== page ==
Step Inside: Tacoma Dome in Tacoma, Washington

When it comes to indoor venues in Washington, the Tacoma Dome takes top honors — it’s the biggest in the entire state. But not only can it hold up to 23,000 fans in a concert setting and more than 20,000 for basketball and soccer, its adaptability allows for all kinds of reconfiguring, so it can be set up to suit events for audiences as small as 1,000. Since opening in 1983, the wooden-domed arena has brought sports, music and more to the region — local basketball events like the Hardwood Classic and big-name concerts by the likes of Blake Shelton. The Dome is a mighty, monumental entertainment hub for the Evergreen State.


Tacoma Dome History

Right off I-5 and across from McKinley Park, a Washington institution began on April 21, 1983, when the Tacoma Dome officially opened its doors. The first event ever held at the stadium occurred on August 11, when David Bowie brought his Serious Moonlight world tour to town. Right off the bat, the Tacoma Dome became almost as renowned for its design as its entertainment, thanks to a strikingly colorful sculpture inside the arena by famed artist Stephen Antonakos. The proudly postmodern-looking piece incorporated more than 1,100 feet of neon tubes. 

After three and a half decades of presenting top-tier music and sports events, the arena underwent major renovations in 2018, to the tune of $30 million. When it opened its doors again later that year, it was even better equipped to make its thousands upon thousands of patrons feel at home.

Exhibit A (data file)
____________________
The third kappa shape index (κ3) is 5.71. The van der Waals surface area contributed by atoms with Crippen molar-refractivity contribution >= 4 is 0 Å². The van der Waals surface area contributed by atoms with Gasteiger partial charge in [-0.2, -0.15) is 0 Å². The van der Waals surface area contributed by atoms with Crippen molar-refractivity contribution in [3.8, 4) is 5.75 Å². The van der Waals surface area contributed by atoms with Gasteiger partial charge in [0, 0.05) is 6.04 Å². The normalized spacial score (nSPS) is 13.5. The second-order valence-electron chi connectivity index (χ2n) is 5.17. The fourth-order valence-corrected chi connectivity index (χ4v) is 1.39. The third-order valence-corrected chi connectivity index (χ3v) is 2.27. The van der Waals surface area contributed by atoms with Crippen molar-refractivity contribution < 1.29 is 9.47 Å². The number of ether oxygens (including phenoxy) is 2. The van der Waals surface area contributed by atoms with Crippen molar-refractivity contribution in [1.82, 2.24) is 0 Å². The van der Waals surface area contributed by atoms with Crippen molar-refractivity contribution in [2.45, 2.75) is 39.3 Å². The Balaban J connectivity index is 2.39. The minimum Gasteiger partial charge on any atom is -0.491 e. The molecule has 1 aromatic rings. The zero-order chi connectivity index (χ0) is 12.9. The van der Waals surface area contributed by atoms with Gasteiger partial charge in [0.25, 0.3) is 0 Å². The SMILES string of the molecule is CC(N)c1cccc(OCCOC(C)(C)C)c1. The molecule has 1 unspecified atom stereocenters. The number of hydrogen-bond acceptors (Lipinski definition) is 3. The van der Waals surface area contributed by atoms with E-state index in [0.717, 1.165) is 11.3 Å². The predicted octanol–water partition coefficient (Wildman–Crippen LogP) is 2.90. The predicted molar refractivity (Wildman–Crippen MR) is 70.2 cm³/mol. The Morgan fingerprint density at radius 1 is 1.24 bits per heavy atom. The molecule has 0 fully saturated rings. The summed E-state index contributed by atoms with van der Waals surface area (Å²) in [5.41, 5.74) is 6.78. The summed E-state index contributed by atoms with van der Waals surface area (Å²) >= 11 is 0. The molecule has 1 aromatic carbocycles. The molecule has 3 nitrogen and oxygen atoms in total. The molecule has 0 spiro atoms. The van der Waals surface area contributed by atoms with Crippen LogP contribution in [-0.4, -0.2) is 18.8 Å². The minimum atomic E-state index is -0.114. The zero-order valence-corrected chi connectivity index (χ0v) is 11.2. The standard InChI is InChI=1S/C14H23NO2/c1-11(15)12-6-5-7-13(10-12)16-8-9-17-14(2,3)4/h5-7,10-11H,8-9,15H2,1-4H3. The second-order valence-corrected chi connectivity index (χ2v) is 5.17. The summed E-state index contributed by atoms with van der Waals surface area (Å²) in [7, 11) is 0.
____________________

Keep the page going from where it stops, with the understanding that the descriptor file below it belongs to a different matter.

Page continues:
Tacoma Dome Concerts & Events

After kicking off its concert history with the epochal Bowie tour, the Dome has continued to spotlight the biggest artists around. Sometimes this means bringing classic rock legends like Bob Seger and Rush to the stage, at other times pop icons like Elton John and Billy Joel. In recent years, everybody from Post Malone and Drake to HAIM and The Black Keys have given their all at the Tacoma Dome. Fans have turned out in droves for non-musical performances too, like the unpredictable antics of the Impractical Jokers. And for holiday fare, shows like the Trans-Siberian Orchestra‘s seasonal rock extravaganza have made the chilly end of the year feel a lot warmer. 

Over the years in sports, the Dome has been home to the Seattle SuperSonics, the WHL’s Tacoma Rockets, the WCHL’s Tacoma Sabercats and the MISL’s Tacoma Stars. Along the way, the arena has hosted rodeos for the Built Ford Tough Series, World Championship Wrestling extravaganzas like the Spring Stampede, and NCAA Championships for football and women’s basketball.


Tacoma Dome Food & Concessions

Nobody goes hungry (or thirsty) at the Tacoma Dome. Throughout the venue are spots where visitors can buy snacks, suds and more substantial fare. Find Mexican flavors at Taco Ma’s (nachos, bowls and tacos), other savory items at CHX Chicken Kitchen and pizza offerings at Tacoma Dough. Other favorites include Fire, where you might stop by just to find out what kind of wonders they can work with a grill.

Keeping a connection with local culture is important at the Tacoma Dome, and the presence of Stan’s Place, a haven for lovers of comfort food, bears this out. It’s named for late baseball hero Stan Naccarato, a Triple-A baseball manager and minor league pitcher known as “Mr. Tacoma,” who had a lot to do with making the Dome a reality. Meanwhile, fish-and-chips fans head to Dock St., and barbecue fans find themselves at home at Smoke. Bars like Ninkasi, The Garage and the BSB Backstage offer mixology menus, while wine, craft beer and soft drinks abound throughout the floor and concourse levels of the arena.


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